Articles written in Journal of Genetics
Volume 37 Issue 1 December 1938 pp 119-128
The inheritance of a “purple anthocyanin” character in apples is described.
A technique for increasing the percentage of germination by removing the testa is described. The percentage of scorable plants was increased from 56 to 99. No differential viability of the “green” and “purple” embryos was found.
Volume 38 Issue 1-2 July 1939 pp 367-379
Volume 43 Issue 1-2 January 1942 pp 31-43
Volume 43 Issue 1-2 January 1942 pp 211-222
1. Self-incompatibility in diploid pears is due to arrested pollen-tube growth. Three days after pollination the tubes are approximately one-third of the way down the style and their ends are swollen.
2. In a cross between two diploid varieties compatible and incompatible tubes are present indicating gametic determination of incompatibility.
3. The somatically doubled autotetraploid Fertility is self-fertile, but both compatible and incompatible tubes are present in selfed styles. Compatible tubes of the tetraploid grow faster than compatible tubes of diploids both in tetraploid and in diploid styles.
4. The breakdown of the self-sterility mechanism following chromosome doubling is reviewed and found to be of fairly widespread occurrence in plants. A working hypothesis to explain the effect of polyploidy on self-sterility is given: it is based on the assumption that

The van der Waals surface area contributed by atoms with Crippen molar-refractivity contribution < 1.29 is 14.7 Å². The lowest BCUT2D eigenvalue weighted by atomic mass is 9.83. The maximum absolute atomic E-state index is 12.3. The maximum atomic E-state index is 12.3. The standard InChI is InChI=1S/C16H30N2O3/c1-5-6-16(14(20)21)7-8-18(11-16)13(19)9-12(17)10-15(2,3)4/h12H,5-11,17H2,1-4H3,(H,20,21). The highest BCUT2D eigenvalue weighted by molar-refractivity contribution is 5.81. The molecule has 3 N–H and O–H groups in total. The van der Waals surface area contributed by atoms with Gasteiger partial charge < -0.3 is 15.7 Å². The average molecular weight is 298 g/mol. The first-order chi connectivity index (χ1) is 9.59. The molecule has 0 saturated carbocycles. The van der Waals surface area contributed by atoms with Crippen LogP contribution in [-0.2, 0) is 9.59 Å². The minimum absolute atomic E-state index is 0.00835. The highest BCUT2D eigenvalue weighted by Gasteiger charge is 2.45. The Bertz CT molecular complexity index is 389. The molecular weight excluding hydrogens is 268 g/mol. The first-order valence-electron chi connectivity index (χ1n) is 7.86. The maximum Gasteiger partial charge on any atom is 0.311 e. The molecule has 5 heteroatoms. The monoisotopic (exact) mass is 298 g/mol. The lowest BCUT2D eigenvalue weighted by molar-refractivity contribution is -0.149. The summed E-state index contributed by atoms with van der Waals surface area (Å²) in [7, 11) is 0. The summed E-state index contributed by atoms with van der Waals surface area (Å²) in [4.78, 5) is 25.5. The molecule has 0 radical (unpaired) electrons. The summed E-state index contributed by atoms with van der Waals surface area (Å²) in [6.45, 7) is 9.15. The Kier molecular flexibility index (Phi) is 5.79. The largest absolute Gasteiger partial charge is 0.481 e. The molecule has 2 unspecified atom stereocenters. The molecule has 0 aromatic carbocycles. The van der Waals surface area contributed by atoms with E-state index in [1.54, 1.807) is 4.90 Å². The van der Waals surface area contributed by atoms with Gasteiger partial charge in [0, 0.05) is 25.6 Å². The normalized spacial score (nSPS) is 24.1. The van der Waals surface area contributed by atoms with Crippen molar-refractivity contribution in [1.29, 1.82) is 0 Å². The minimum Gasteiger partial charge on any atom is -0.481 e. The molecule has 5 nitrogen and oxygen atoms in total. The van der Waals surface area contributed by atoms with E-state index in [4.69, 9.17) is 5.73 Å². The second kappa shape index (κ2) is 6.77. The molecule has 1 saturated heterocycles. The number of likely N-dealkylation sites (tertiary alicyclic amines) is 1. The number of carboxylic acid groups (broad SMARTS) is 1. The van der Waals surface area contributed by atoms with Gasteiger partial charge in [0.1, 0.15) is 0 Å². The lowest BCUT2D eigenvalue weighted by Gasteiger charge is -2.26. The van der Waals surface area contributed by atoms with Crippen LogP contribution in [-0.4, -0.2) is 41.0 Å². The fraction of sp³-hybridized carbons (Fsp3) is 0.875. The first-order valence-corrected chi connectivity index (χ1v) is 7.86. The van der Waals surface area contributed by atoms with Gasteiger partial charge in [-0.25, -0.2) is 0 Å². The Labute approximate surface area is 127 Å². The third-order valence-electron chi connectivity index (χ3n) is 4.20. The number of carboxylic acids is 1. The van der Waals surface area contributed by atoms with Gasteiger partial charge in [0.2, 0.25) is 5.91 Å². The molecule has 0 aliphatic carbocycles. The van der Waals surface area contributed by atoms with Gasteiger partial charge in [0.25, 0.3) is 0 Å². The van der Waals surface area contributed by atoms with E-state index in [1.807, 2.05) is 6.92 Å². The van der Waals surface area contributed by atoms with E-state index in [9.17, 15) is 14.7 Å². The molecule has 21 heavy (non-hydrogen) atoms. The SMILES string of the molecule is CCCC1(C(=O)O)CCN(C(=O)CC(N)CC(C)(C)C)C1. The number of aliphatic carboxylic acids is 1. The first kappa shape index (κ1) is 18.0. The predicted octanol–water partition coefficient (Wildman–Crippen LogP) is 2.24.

5. Pollen tubes of the diploid variety Beurré Bedford grow as fast as those of a tetraploid variety, penetrate the style and enter the embryosac; but only rarely do they effect fertilization. Beurré Bedford pollen grains are unreduced pollen mother cells with haploid, diploid, triploid, and tetraploid nuclei. The high rate of growth of the pollen tubes is due to the nature of the pollen cell and the failure to fertilize the eggs to the lack of balance between the sperm nuclens and the cell.
6. The result of this normal pollen-tube growth without fertilization is the formation of seedless fruits.
Volume 45 Issue 2 October 1943 pp 171-185
Volume 45 Issue 3 December 1943 pp 261-264
Heat-shocks applied to the pollen mother cells, followed by self-pollination is effective in producing triploids in fruit trees. The method depends upon the sieve-like action of incompatibility on the pollen, allowing only diploid pollen tubes to reach the ovary, although much of the pollen is haploid. Since only pollen grains which carry two different
By this method triploids have been produced from diploid pears. In diploid cherries, fruits have been obtained, but the seeds were small and inviable. In a self-incompatible plum (2
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